ICANN should not judge languages, cultures or trademarks
Living in a small country with a small language, we find ICANN’s proposed new gTLD approval policy alarming.
In particular, gTLD selection criteria 6 is impossible to implement fairly in a multilingual, multicultural world. In a related research we conducted a few years back we found that all of the most obscene profanities of Finnish language are also names of perfectly respectable people or places elsewhere, some of them indeed already used in Internet domain names. Given the number of different languages in the world, it is more than likely that similar issues will become common even with TLDs as increasing number of new gTLDs are added. If all strings that can be read as immoral in some language will be banned, there may be very little left.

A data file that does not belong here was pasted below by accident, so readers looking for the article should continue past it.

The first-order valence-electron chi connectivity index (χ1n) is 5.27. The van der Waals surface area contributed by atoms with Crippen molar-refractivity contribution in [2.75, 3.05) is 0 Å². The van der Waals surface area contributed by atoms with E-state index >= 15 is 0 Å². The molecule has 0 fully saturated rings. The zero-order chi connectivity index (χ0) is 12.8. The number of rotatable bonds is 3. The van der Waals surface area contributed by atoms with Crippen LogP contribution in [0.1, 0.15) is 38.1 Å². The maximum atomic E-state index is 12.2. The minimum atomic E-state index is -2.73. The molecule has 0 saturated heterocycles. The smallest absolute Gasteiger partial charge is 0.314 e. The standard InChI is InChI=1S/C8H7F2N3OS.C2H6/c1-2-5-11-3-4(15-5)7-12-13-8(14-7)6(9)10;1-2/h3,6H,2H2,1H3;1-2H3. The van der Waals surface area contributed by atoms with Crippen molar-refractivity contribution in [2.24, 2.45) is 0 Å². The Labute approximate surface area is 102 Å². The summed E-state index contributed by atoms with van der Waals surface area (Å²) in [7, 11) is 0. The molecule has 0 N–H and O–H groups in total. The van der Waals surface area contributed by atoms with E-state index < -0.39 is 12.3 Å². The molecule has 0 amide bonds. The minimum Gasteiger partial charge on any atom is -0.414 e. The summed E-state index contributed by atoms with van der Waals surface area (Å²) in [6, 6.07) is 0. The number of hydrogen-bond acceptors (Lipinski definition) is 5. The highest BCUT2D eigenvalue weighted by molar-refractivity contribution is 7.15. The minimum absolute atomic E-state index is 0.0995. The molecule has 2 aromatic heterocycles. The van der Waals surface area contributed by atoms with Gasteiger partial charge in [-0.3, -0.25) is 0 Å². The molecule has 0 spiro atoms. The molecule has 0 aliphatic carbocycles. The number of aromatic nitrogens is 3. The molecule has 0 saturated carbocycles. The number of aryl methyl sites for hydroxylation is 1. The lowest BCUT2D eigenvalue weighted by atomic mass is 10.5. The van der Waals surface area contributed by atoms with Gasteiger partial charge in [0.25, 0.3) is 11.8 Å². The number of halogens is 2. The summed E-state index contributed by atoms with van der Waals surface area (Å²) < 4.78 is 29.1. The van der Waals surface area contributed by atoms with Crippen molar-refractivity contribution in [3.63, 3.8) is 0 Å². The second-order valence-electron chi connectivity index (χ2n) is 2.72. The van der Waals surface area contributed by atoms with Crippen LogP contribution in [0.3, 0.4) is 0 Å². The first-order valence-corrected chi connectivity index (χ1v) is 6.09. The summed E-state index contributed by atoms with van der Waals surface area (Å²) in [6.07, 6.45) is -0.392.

Likewise, there is really no global consensus about morality and public order, and enforcing everyone’s notions there on everybody else would be a totally unacceptable restriction on Freedom of Expression. Yet that is exactly what the the vagueness and subjectivity of the proposed text would imply.
Second, the proposed policy about trademarks is a drastic departure from existing laws and treaties. It would introduce an entire new way of applying trademarks, in many ways contradicting the way Internet domains are used, and might even conflict with existing laws.
Indeed, the proposal would seem to contradict itself, as the proposed challenge mechanism clearly does not conform with recommendation 9, which calls for “clear and pre-published application process using objective and measurable criteria”. As written, it allows far too much subjective uncertainty.
Tapani Tarvainen Chairman, Electronic Frontier Finland (www.effi.org)